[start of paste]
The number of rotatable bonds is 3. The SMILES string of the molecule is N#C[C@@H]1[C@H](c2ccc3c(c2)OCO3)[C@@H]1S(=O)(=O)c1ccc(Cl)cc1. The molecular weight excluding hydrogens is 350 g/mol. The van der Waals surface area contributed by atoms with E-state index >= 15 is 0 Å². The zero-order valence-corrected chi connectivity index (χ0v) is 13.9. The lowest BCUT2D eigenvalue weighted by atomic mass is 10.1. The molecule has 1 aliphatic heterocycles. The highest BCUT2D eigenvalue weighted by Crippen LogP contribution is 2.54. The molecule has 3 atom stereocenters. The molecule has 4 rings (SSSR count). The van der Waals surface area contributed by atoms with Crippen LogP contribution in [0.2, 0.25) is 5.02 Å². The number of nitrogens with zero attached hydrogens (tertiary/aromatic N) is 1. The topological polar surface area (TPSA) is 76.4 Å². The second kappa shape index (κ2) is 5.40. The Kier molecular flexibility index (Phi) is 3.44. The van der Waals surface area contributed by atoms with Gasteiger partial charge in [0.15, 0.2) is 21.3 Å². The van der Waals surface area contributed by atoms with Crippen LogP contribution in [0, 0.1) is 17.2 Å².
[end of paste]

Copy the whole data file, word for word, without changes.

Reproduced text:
The number of rotatable bonds is 3. The SMILES string of the molecule is N#C[C@@H]1[C@H](c2ccc3c(c2)OCO3)[C@@H]1S(=O)(=O)c1ccc(Cl)cc1. The molecular weight excluding hydrogens is 350 g/mol. The van der Waals surface area contributed by atoms with E-state index >= 15 is 0 Å². The zero-order valence-corrected chi connectivity index (χ0v) is 13.9. The lowest BCUT2D eigenvalue weighted by atomic mass is 10.1. The molecule has 1 aliphatic heterocycles. The highest BCUT2D eigenvalue weighted by Crippen LogP contribution is 2.54. The molecule has 3 atom stereocenters. The molecule has 4 rings (SSSR count). The van der Waals surface area contributed by atoms with Crippen LogP contribution in [0.2, 0.25) is 5.02 Å². The number of nitrogens with zero attached hydrogens (tertiary/aromatic N) is 1. The topological polar surface area (TPSA) is 76.4 Å². The second kappa shape index (κ2) is 5.40. The Kier molecular flexibility index (Phi) is 3.44. The van der Waals surface area contributed by atoms with Gasteiger partial charge in [0.15, 0.2) is 21.3 Å². The van der Waals surface area contributed by atoms with Crippen LogP contribution in [0, 0.1) is 17.2 Å².